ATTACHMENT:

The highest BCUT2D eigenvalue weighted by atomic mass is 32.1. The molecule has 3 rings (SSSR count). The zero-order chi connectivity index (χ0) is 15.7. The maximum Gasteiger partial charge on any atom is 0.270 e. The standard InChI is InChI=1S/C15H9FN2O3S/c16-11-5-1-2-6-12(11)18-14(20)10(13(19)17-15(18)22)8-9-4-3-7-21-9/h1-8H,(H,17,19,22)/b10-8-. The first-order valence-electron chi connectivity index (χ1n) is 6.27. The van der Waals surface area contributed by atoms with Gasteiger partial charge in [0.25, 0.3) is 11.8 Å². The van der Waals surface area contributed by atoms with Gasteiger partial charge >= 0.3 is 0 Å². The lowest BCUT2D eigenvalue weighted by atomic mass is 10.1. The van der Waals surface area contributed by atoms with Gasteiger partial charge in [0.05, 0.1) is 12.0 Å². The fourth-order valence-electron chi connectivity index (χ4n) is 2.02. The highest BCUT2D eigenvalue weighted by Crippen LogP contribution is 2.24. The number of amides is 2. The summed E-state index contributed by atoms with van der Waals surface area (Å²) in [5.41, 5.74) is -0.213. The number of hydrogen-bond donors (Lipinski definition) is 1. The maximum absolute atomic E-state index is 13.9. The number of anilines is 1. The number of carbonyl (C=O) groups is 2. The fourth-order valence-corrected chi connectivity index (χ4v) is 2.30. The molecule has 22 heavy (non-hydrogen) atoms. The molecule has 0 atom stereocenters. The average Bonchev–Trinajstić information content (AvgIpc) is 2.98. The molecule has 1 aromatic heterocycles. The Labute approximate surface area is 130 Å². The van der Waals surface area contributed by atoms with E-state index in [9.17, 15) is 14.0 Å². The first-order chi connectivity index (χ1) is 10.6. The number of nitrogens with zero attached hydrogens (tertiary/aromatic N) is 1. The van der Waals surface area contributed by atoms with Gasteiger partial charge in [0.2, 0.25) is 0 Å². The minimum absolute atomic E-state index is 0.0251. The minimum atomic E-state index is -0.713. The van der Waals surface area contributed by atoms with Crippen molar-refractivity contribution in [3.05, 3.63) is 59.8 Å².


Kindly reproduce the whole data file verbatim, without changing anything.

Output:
The highest BCUT2D eigenvalue weighted by atomic mass is 32.1. The molecule has 3 rings (SSSR count). The zero-order chi connectivity index (χ0) is 15.7. The maximum Gasteiger partial charge on any atom is 0.270 e. The standard InChI is InChI=1S/C15H9FN2O3S/c16-11-5-1-2-6-12(11)18-14(20)10(13(19)17-15(18)22)8-9-4-3-7-21-9/h1-8H,(H,17,19,22)/b10-8-. The first-order valence-electron chi connectivity index (χ1n) is 6.27. The van der Waals surface area contributed by atoms with Gasteiger partial charge in [0.25, 0.3) is 11.8 Å². The van der Waals surface area contributed by atoms with Gasteiger partial charge >= 0.3 is 0 Å². The lowest BCUT2D eigenvalue weighted by atomic mass is 10.1. The van der Waals surface area contributed by atoms with Gasteiger partial charge in [0.05, 0.1) is 12.0 Å². The fourth-order valence-electron chi connectivity index (χ4n) is 2.02. The highest BCUT2D eigenvalue weighted by Crippen LogP contribution is 2.24. The number of amides is 2. The summed E-state index contributed by atoms with van der Waals surface area (Å²) in [5.41, 5.74) is -0.213. The number of hydrogen-bond donors (Lipinski definition) is 1. The maximum absolute atomic E-state index is 13.9. The number of anilines is 1. The number of carbonyl (C=O) groups is 2. The fourth-order valence-corrected chi connectivity index (χ4v) is 2.30. The molecule has 22 heavy (non-hydrogen) atoms. The molecule has 0 atom stereocenters. The average Bonchev–Trinajstić information content (AvgIpc) is 2.98. The molecule has 1 aromatic heterocycles. The Labute approximate surface area is 130 Å². The van der Waals surface area contributed by atoms with E-state index in [9.17, 15) is 14.0 Å². The first-order chi connectivity index (χ1) is 10.6. The number of nitrogens with zero attached hydrogens (tertiary/aromatic N) is 1. The van der Waals surface area contributed by atoms with Gasteiger partial charge in [0.2, 0.25) is 0 Å². The minimum absolute atomic E-state index is 0.0251. The minimum atomic E-state index is -0.713. The van der Waals surface area contributed by atoms with Crippen molar-refractivity contribution in [3.05, 3.63) is 59.8 Å².